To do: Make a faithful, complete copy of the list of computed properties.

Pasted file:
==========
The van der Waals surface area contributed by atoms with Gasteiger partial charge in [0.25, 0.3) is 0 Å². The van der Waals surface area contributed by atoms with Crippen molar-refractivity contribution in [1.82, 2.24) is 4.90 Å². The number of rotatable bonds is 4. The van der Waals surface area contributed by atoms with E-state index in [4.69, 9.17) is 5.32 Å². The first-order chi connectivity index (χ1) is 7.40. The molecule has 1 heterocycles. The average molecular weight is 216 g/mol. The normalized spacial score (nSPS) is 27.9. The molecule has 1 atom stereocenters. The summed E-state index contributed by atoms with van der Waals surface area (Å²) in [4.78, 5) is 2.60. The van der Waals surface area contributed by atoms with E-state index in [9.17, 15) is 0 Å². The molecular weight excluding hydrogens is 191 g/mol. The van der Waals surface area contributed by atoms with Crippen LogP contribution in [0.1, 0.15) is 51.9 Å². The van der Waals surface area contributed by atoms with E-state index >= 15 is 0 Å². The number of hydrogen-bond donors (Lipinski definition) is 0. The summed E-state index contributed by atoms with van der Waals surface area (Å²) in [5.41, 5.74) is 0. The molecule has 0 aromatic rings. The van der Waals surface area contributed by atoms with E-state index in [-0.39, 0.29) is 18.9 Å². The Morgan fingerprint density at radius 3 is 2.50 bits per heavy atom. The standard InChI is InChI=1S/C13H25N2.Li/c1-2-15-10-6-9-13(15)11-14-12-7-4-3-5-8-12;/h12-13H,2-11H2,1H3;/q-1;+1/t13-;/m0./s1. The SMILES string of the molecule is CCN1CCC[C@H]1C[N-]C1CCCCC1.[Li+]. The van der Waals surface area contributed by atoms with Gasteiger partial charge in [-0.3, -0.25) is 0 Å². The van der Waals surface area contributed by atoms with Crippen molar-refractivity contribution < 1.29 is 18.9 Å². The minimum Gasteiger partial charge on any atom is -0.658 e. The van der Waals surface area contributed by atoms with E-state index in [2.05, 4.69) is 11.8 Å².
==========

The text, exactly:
The van der Waals surface area contributed by atoms with Gasteiger partial charge in [0.25, 0.3) is 0 Å². The van der Waals surface area contributed by atoms with Crippen molar-refractivity contribution in [1.82, 2.24) is 4.90 Å². The number of rotatable bonds is 4. The van der Waals surface area contributed by atoms with E-state index in [4.69, 9.17) is 5.32 Å². The first-order chi connectivity index (χ1) is 7.40. The molecule has 1 heterocycles. The average molecular weight is 216 g/mol. The normalized spacial score (nSPS) is 27.9. The molecule has 1 atom stereocenters. The summed E-state index contributed by atoms with van der Waals surface area (Å²) in [4.78, 5) is 2.60. The van der Waals surface area contributed by atoms with E-state index in [9.17, 15) is 0 Å². The molecular weight excluding hydrogens is 191 g/mol. The van der Waals surface area contributed by atoms with Crippen LogP contribution in [0.1, 0.15) is 51.9 Å². The van der Waals surface area contributed by atoms with E-state index >= 15 is 0 Å². The number of hydrogen-bond donors (Lipinski definition) is 0. The summed E-state index contributed by atoms with van der Waals surface area (Å²) in [5.41, 5.74) is 0. The molecule has 0 aromatic rings. The van der Waals surface area contributed by atoms with E-state index in [-0.39, 0.29) is 18.9 Å². The Morgan fingerprint density at radius 3 is 2.50 bits per heavy atom. The standard InChI is InChI=1S/C13H25N2.Li/c1-2-15-10-6-9-13(15)11-14-12-7-4-3-5-8-12;/h12-13H,2-11H2,1H3;/q-1;+1/t13-;/m0./s1. The SMILES string of the molecule is CCN1CCC[C@H]1C[N-]C1CCCCC1.[Li+]. The van der Waals surface area contributed by atoms with Gasteiger partial charge in [-0.3, -0.25) is 0 Å². The van der Waals surface area contributed by atoms with Crippen molar-refractivity contribution < 1.29 is 18.9 Å². The minimum Gasteiger partial charge on any atom is -0.658 e. The van der Waals surface area contributed by atoms with E-state index in [2.05, 4.69) is 11.8 Å².